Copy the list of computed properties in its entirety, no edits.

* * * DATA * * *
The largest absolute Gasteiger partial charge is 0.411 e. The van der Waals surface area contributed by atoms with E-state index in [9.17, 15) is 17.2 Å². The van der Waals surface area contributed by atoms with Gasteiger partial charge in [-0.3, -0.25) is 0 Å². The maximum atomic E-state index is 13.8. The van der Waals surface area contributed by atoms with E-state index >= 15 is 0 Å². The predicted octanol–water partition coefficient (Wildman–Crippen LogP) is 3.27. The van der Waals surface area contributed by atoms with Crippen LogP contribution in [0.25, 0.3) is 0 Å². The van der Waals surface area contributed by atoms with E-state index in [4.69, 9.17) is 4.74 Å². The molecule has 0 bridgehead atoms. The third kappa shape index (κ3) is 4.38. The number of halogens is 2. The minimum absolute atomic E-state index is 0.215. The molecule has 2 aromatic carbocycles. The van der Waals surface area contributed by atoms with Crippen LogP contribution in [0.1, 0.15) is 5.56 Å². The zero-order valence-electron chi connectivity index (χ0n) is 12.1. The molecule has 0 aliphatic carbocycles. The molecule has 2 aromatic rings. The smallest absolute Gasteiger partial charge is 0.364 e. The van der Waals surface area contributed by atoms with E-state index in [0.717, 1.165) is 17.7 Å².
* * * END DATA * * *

The largest absolute Gasteiger partial charge is 0.411 e. The van der Waals surface area contributed by atoms with E-state index in [9.17, 15) is 17.2 Å². The van der Waals surface area contributed by atoms with Gasteiger partial charge in [-0.3, -0.25) is 0 Å². The maximum atomic E-state index is 13.8. The van der Waals surface area contributed by atoms with E-state index >= 15 is 0 Å². The predicted octanol–water partition coefficient (Wildman–Crippen LogP) is 3.27. The van der Waals surface area contributed by atoms with Crippen LogP contribution in [0.25, 0.3) is 0 Å². The van der Waals surface area contributed by atoms with E-state index in [4.69, 9.17) is 4.74 Å². The molecule has 0 bridgehead atoms. The third kappa shape index (κ3) is 4.38. The number of halogens is 2. The minimum absolute atomic E-state index is 0.215. The molecule has 2 aromatic carbocycles. The van der Waals surface area contributed by atoms with Crippen LogP contribution in [0.1, 0.15) is 5.56 Å². The zero-order valence-electron chi connectivity index (χ0n) is 12.1. The molecule has 0 aliphatic carbocycles. The molecule has 2 aromatic rings. The smallest absolute Gasteiger partial charge is 0.364 e. The van der Waals surface area contributed by atoms with E-state index in [0.717, 1.165) is 17.7 Å².